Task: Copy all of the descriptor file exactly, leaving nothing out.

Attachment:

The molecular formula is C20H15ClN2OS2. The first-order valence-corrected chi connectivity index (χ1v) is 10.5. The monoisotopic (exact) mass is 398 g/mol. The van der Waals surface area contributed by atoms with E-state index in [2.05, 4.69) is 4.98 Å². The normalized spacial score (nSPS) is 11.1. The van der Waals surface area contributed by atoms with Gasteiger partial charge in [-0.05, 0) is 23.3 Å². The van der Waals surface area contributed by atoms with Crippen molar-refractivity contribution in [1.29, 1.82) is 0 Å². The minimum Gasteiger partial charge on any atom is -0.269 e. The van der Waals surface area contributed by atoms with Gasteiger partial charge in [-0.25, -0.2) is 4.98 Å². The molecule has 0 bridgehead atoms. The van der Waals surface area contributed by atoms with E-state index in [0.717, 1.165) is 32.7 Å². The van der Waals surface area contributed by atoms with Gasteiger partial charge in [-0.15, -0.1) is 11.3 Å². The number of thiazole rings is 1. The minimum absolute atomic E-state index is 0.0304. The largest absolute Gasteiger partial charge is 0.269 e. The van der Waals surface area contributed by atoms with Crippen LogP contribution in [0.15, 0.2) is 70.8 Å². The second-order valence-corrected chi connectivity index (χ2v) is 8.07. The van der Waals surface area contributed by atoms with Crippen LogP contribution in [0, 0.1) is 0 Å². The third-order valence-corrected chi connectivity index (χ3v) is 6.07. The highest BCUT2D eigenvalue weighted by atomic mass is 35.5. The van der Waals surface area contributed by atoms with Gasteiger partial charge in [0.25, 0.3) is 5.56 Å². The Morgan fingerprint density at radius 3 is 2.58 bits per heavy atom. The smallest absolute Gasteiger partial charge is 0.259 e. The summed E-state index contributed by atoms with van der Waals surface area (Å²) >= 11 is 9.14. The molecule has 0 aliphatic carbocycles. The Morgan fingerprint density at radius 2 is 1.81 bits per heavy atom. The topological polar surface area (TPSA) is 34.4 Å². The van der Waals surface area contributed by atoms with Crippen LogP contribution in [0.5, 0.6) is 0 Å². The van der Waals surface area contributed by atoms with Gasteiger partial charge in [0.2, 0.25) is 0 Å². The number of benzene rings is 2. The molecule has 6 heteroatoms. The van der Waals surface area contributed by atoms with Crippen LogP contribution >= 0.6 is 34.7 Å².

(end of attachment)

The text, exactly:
The molecular formula is C20H15ClN2OS2. The first-order valence-corrected chi connectivity index (χ1v) is 10.5. The monoisotopic (exact) mass is 398 g/mol. The van der Waals surface area contributed by atoms with E-state index in [2.05, 4.69) is 4.98 Å². The normalized spacial score (nSPS) is 11.1. The van der Waals surface area contributed by atoms with Gasteiger partial charge in [-0.05, 0) is 23.3 Å². The van der Waals surface area contributed by atoms with Crippen molar-refractivity contribution in [1.29, 1.82) is 0 Å². The minimum Gasteiger partial charge on any atom is -0.269 e. The van der Waals surface area contributed by atoms with Gasteiger partial charge in [-0.25, -0.2) is 4.98 Å². The molecule has 0 bridgehead atoms. The van der Waals surface area contributed by atoms with E-state index in [0.717, 1.165) is 32.7 Å². The van der Waals surface area contributed by atoms with Gasteiger partial charge in [-0.15, -0.1) is 11.3 Å². The number of thiazole rings is 1. The minimum absolute atomic E-state index is 0.0304. The largest absolute Gasteiger partial charge is 0.269 e. The van der Waals surface area contributed by atoms with Crippen LogP contribution in [0.15, 0.2) is 70.8 Å². The second-order valence-corrected chi connectivity index (χ2v) is 8.07. The van der Waals surface area contributed by atoms with Crippen LogP contribution in [0, 0.1) is 0 Å². The third-order valence-corrected chi connectivity index (χ3v) is 6.07. The highest BCUT2D eigenvalue weighted by atomic mass is 35.5. The van der Waals surface area contributed by atoms with Gasteiger partial charge in [0.25, 0.3) is 5.56 Å². The Morgan fingerprint density at radius 3 is 2.58 bits per heavy atom. The smallest absolute Gasteiger partial charge is 0.259 e. The summed E-state index contributed by atoms with van der Waals surface area (Å²) >= 11 is 9.14. The molecule has 0 aliphatic carbocycles. The Morgan fingerprint density at radius 2 is 1.81 bits per heavy atom. The topological polar surface area (TPSA) is 34.4 Å². The van der Waals surface area contributed by atoms with Crippen LogP contribution in [0.5, 0.6) is 0 Å². The van der Waals surface area contributed by atoms with Gasteiger partial charge in [0.2, 0.25) is 0 Å². The number of benzene rings is 2. The molecule has 6 heteroatoms. The van der Waals surface area contributed by atoms with Crippen LogP contribution >= 0.6 is 34.7 Å².